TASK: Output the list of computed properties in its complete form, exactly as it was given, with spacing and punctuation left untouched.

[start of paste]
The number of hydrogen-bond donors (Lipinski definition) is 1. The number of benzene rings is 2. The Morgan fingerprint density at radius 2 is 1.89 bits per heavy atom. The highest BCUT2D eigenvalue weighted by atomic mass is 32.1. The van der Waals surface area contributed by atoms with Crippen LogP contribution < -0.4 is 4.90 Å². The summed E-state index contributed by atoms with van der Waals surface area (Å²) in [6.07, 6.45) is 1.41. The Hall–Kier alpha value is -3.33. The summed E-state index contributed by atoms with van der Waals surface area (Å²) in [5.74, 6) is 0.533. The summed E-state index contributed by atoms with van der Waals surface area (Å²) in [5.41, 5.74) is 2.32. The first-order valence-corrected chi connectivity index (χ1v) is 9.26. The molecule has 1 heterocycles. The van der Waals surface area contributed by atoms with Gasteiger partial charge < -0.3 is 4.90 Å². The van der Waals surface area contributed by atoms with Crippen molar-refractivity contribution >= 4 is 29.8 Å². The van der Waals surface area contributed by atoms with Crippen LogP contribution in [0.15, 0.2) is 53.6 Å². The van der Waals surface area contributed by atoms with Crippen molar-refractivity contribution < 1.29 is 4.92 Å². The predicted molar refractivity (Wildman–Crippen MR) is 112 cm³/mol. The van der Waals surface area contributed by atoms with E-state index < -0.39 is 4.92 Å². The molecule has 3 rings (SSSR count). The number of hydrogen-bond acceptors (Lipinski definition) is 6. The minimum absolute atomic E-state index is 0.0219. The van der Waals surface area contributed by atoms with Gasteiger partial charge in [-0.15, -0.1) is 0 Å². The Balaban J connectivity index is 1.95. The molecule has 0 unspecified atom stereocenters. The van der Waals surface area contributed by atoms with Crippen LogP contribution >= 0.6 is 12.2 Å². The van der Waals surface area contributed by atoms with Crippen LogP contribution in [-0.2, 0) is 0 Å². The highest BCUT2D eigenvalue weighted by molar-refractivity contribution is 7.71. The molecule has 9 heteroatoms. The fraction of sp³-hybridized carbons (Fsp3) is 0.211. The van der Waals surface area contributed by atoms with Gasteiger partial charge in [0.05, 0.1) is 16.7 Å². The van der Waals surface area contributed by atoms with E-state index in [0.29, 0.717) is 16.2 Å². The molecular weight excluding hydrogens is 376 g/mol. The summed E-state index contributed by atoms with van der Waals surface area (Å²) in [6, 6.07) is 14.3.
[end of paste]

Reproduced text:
The number of hydrogen-bond donors (Lipinski definition) is 1. The number of benzene rings is 2. The Morgan fingerprint density at radius 2 is 1.89 bits per heavy atom. The highest BCUT2D eigenvalue weighted by atomic mass is 32.1. The van der Waals surface area contributed by atoms with Crippen LogP contribution < -0.4 is 4.90 Å². The summed E-state index contributed by atoms with van der Waals surface area (Å²) in [6.07, 6.45) is 1.41. The Hall–Kier alpha value is -3.33. The summed E-state index contributed by atoms with van der Waals surface area (Å²) in [5.74, 6) is 0.533. The summed E-state index contributed by atoms with van der Waals surface area (Å²) in [5.41, 5.74) is 2.32. The first-order valence-corrected chi connectivity index (χ1v) is 9.26. The molecule has 1 heterocycles. The van der Waals surface area contributed by atoms with Gasteiger partial charge < -0.3 is 4.90 Å². The van der Waals surface area contributed by atoms with Crippen molar-refractivity contribution >= 4 is 29.8 Å². The van der Waals surface area contributed by atoms with Crippen LogP contribution in [0.15, 0.2) is 53.6 Å². The van der Waals surface area contributed by atoms with Crippen molar-refractivity contribution < 1.29 is 4.92 Å². The predicted molar refractivity (Wildman–Crippen MR) is 112 cm³/mol. The van der Waals surface area contributed by atoms with E-state index < -0.39 is 4.92 Å². The molecule has 3 rings (SSSR count). The number of hydrogen-bond acceptors (Lipinski definition) is 6. The minimum absolute atomic E-state index is 0.0219. The van der Waals surface area contributed by atoms with Gasteiger partial charge in [-0.15, -0.1) is 0 Å². The Balaban J connectivity index is 1.95. The molecule has 0 unspecified atom stereocenters. The van der Waals surface area contributed by atoms with Crippen LogP contribution >= 0.6 is 12.2 Å². The van der Waals surface area contributed by atoms with Crippen LogP contribution in [-0.2, 0) is 0 Å². The highest BCUT2D eigenvalue weighted by molar-refractivity contribution is 7.71. The molecule has 9 heteroatoms. The fraction of sp³-hybridized carbons (Fsp3) is 0.211. The van der Waals surface area contributed by atoms with Gasteiger partial charge in [0.05, 0.1) is 16.7 Å². The van der Waals surface area contributed by atoms with E-state index in [0.29, 0.717) is 16.2 Å². The molecular weight excluding hydrogens is 376 g/mol. The summed E-state index contributed by atoms with van der Waals surface area (Å²) in [6, 6.07) is 14.3.